Today in New Delhi, India
Oct 23, 2018-Tuesday
New Delhi
  • Humidity
  • Wind

SC pulls up Delhi govt over garbage disposal systems amid bird flu scare

The Supreme Court expressed concern on Friday over mounting piles of trash in Delhi that it said was causing a rise in vector-borne diseases in the Capital, including bird flu.

india Updated: Oct 21, 2016 18:50 IST
Dhrubo Jyoti
Dhrubo Jyoti
Hindustan Times
Bird flu,Avian flu,Delhi zoo
The top court questioned the Delhi government’s preparedness for dealing with garbage disposal, asking it draw up more efficient plans. (Arun Sharma/HT File Photo)

The Supreme Court expressed concern on Friday over mounting piles of trash that were possibly causing a spike in vector-borne diseases in the city, including recent reports of bird flu.

The top court asked the Delhi government to submit a garbage disposal plan and said it will convene a meeting of all stakeholders, including the BJP-controlled civic bodies.

“What are your plans to clean up? You have to plan for the future, you don’t have to react to a situation,” the court asked the city government, as quoted by ANI.

“45 metres of garbage in places is alarming.”

The apex court’s comments come amid a bird flu scare in the Capital following a spate of avian deaths in various parts of the city. The Aam Aadmi Party administration has said it is in control of the situation but panic has spread across the city following dead bird in south Delhi’s Hauz Khas, Sundar Nagar and Tughlaqabad – apart from the zoo, which is described as ground zero of the bird-flu outbreak.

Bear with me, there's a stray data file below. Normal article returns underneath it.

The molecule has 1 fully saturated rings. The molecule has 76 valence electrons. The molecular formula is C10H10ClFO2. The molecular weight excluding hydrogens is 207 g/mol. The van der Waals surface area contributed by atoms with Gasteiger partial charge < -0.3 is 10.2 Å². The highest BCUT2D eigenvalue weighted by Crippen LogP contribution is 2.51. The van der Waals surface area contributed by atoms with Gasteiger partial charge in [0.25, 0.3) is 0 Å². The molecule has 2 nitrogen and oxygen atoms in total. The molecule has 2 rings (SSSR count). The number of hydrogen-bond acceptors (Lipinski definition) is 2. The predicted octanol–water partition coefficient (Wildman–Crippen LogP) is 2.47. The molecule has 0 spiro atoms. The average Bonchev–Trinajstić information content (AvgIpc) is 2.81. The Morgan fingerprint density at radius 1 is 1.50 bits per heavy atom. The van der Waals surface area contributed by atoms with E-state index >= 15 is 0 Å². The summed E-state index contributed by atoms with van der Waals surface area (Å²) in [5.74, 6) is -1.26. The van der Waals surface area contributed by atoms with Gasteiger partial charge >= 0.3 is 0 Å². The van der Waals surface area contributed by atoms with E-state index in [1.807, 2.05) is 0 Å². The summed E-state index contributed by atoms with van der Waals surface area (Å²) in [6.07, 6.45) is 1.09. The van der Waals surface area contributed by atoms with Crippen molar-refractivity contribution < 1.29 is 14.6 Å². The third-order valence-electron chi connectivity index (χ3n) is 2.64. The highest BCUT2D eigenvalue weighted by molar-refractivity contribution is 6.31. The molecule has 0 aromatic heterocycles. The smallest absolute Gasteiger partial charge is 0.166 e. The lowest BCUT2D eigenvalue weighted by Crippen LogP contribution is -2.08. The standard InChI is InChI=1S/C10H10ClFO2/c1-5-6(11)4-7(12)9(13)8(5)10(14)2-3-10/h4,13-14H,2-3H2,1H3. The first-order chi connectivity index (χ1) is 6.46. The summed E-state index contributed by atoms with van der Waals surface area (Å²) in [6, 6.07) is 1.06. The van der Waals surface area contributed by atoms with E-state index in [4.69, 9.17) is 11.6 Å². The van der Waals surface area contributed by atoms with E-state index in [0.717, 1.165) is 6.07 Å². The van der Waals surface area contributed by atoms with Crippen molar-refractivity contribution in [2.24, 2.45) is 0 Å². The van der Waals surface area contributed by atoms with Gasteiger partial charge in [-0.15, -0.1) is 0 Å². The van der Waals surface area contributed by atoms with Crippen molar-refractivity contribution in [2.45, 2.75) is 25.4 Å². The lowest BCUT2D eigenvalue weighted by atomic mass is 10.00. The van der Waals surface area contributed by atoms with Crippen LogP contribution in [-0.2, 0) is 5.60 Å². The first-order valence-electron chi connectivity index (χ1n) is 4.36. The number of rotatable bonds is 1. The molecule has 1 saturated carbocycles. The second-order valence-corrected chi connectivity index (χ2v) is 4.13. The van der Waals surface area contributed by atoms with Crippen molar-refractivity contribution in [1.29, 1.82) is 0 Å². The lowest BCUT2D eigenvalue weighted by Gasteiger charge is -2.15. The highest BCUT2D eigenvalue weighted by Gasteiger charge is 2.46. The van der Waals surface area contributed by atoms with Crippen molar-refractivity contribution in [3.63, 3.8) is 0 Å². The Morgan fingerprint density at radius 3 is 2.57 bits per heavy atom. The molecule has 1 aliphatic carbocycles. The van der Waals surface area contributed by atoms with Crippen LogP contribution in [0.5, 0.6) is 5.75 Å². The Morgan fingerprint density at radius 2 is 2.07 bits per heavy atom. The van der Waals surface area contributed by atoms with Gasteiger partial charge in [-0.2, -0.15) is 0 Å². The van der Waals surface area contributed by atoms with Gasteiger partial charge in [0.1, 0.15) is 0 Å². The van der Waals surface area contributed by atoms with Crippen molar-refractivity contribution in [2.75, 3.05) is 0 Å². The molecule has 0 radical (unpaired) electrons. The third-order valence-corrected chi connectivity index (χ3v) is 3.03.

Read | Delhi civic agencies deploy teams to check bird flu

“We are trying our level best to control the situation and won’t let it go (to) bad… We are taking all precautionary measures. For now, citizens don’t need to worry,” Delhi’s development minister Gopal Rai said. The zoo and the park both attract a large number of migratory birds, the primary carriers of the H5N1 virus.

Read | Fears of bird flu in Delhi after H5N1 virus confirmed in dead migratory birds

There are no known cases of human deaths in India though several states have tackled outbreaks of avian influenza outbreaks over the years. Rai said the city’s chicken wholesale markets and poultry farms have been asked to inform if they found dead birds and also keep their area clean.

Delhi also battled its biggest outbreak of mosquito-borne diseases, chikungunya and dengue, this year, with several deaths and hospital wards overflowing with thousands of patients.

Also read | Bird flu alert in Delhi: Is the chicken we eat safe or not?

First Published: Oct 21, 2016 15:21 IST